The Palm Beach Post from West Palm Beach, Florida on November 27, 1968 · Page 8
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The Palm Beach Post from West Palm Beach, Florida · Page 8

West Palm Beach, Florida
Issue Date:
Wednesday, November 27, 1968
Page 8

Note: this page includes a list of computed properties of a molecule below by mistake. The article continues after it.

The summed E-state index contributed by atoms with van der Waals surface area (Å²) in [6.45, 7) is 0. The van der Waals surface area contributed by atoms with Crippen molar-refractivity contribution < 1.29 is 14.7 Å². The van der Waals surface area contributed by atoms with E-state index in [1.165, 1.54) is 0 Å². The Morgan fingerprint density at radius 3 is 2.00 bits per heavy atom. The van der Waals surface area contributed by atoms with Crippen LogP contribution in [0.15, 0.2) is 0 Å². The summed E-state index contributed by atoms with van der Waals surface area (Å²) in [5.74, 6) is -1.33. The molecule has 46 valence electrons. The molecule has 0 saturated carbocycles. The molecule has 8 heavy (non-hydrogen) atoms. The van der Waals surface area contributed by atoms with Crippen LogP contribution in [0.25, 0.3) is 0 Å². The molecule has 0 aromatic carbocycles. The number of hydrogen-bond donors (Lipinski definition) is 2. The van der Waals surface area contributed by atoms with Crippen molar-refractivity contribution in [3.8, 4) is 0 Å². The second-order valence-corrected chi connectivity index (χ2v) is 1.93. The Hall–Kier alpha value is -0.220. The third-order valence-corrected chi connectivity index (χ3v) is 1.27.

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8-Palm Beach Post, Wednesday, Nov. 27, 1968 Lab Houses LBJ's Giant Photo Collection the White House for the duration of Johnson's tenure, his photo operation began to expand enormously. Finally, it was housed in a two-story, white brick building on a main street in Georgetown. The big locked doubledoors of the entrance are marked only with the address. A man who has examined the facilities said "if people saw that lab. it would be a scandal. You should see the equipment in there it's fantastic." One of the most expensive pieces is a machine that can retrieve any given photograph taken of Johnson on any date at the push of a button. (C) 1HI Nt Ytrk Tim Km Strvict WASHINGTON - How many trucks will it take to haul President Johnson's snapshot album to Texas? There are reportedly 250.000 photographs of Johnson on file in an unmarked photo laboratory in Georgetown. They depict the President alone, with his family, with other world leaders at moments of critical decisions, in his most light-hearted moods, showing himself to the public and withdrawing into intimate scenes. This largest collection ol candid pictures everraade of an American president is largely the work of one man whose name is neverseen on the White House daily appointments list. Vet Yoichi Robert Okamoto. a photographer born in Yonkers. N Y., has been Johnson's shadow for virtually his entire administration. His operation has been estimated bv other photographers to cost $250,000 a year. One man who has seen it at first hand calls the figure "on the low side." He estimated that just the salaries of Okamoto. two assistant presidential photographers, a researcher and about 20 on the laboratory stall might total about $2301-300. Some people are appalled by the size and expense of Johnson's picture operation. Others believe the price is little enough to pay lor pictures that will be priceless to historians. "These pictures will some Jay be as famous as Matthew Brady's pictures of the Civil War.'' said one government official who disapproves but he was vice president. His subject so admired his work that he brought Okamoto to the White House shortly after the assassination of John F. Kennedy. In February, 1964, Okamoto was dispatched back to his regular job at the United States Information Agency by an embarrassed Johnson. The reason was that word leaked out that he had snapped .11, 000 shots of the President in his first seven weeks in office. Shortly after the presidential election in November. 1964, Johnson brought him back to the White House. He has been the president's personal photographer since. "There has never been a photographer with the position of Okie and there probably never will be again." said one colleague. "He has been in on everything, even topsecret meetings." One man now rumored to be Easy Way to Kill House, for example, could result in more than 500 pictures, snapped of each member of Congress as he shook the President's hand and signed later by Johnson. They are highly prized, and Johnson has been extraordinarily generous with them. On top of this is the President's official portrait, shot by New York photographer Arnold Newman on Dec. 19. 13 and processed elsewhere. Forty-five thousand of these were ordered and paid for by the Democratic National Committee at a cost of $3,747. then distributed to government offices. Nobody knows what will become of these official portraits or whether government employes like them enough to carry them home when Johnson is no longer President. "I can only say," one Veterans Administration official ventured, "that none of them have been stolen, as far as I know." Okamoto, nicknamed "Okie," is a highly respected and gifted photographer who has been with the government since his Army years during World War II. He began taking pictures of Johnson when CHINCH BUGS: SOD WORMS? phone T0MASELL0 585-2551 cannot help seeing the historical value of the collection. Those who know Johnson say his motivations are bound up in his great sense of history and of his role in it. Some mention his vanity and his wish to have day-to-day control over the selection and release of pictures. In addition to those photographs that the President will keep, probably winding up in the Lyndon Baines Johnson Library at the University of Texas, there are uncounted tens of thousands of others. These, too. have been processed in the lab in Georgetown, which is locked and under tight security. Even a White House pass will not gain entry for a visitor. This second category of photos would include the prints Johnson has autographed and given away. A single congressional reception at the White "Who is Prime Minister Indira Gandhi?" "And what is a prime minister?" "Every Rajput warrior should sport a mustache with its ends tickling the eyelashes," Sujan Singh said. "That is the hallmark of a Bhatti." His own mustache drooped towards the earth, suggesting the crumbled desert empire of his people. , PALM BEACH MILITARY ACADEMY Northwest India Desert Stricken By Drought a front-runner as Okamoto's successor during Richard M. Nixon's tenure is Ollie Atkins of the Saturday Evening Post. Atkins is said to favor the old system at the White House, in which photographers were brought in to shoot special assignments for the magazines and newspapers they represented. Born of Japanese parents. Okamoto was graduated from Colgate University and worked on the Syracuse Post-Standard. He enlisted in the Army immediately after Pearl Harbor and served as photographic officer for Gen. Mark Clark in Europe during and after World War II. He came to USIA in 1954. and was first "loaned" to Mr. Johnson in August. 1961. for a vice presidential trip to Europe. When the 52-year-old Okamoto was summoned back to Tiger the sun. On you see the Enco sign. ilk llif mw rd, STOP IITI. It h mw M noil eoliik-a bitMr m! pal'1 wctuMy diicoral Mil m9 nd thumb wckino bwrnw M H w4wl toit. STOP HI " walk oH-mi b nmn4 wil f nk riMvr. STOP IITI hardmi Mill Ikty grew. It li nbftau nd kmlw. Aik for HOP lilt by nam. Don't bo dlioppitd by wkiMtvtoi. STOP IITI, 11.00 , Roaches and Ants 5 stop where you get all GRADES 4 thru 12 REMEDIAL READING MILITARY DISCIPLINE SUPERVISED STUDY U.S. ARMY ROTC ENROLL NOW LIMITED ENROLLMENT Brush on Once . . . Lasts for Month JOHNSTON'S NO-ROACH: Simply brush Johnston's No-Roach in cabinets to control cockroaches, on sills to stop ants. Colorless, odorless coating stays effective for months. No need to move dishes. Harmless to pets. Remember : No-Roach means no roaches. 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The People Who "Put a Tiger in Your Tank"!" after a cool dip, or for just lolling in I i ? ! f ' " "'' 3 3) llin ia' iMi i , .. . . U the desert." says Sujan Singh, 70, an uncrowned king among India's surviving Bhattis. Once upon a time, the Bhat tis made kings who ruled the northwestern regions of what now is India. But today, they only make combs, carved by hand from bones and horns. For centuries, the Bhattis have been the warriors of Rajasthan state, fighting under the name of Rajputs. They have no homes, and they wander across the vast stretches of the Thar Desert. Most of the Bhattis have lost their camels in the current drought. They move in small bands at night, when the sands are cool, searching for water and odd jobs. They carry jigsaws and other tools for cutting combs, and a small portable smithy on which they manufacture sickles and spades. But with most of the villages deserted because of the drought, the Bhatti nomads find few customers for their wares. The Bhattis are sturdy people. They must be to live in the desert. Until outlawed by the British in the 17th Century, Bhatti wives performed suttee by jumping into the funeral pyres of their husbands killed in battle. In olden days, the Bhattis helped the rulers of Rajasthan state establish kingdoms. They were the kingmakers. The Bhattis today ask questions about a civilization unknown to the desert nomads. PLUS DEPOSIT g nur ,v ui li LAK - SHOP AS YOU ARE 1? I lu If If 1 1 nm I I I I H RESERVED li I pm trnmrnml 8 mom PRICES EFFECTIVE NOV. 28 THRU DEC. 4 BORDEN'S ,w sac j i" k yv 4 ' GALLON lQ) PAR i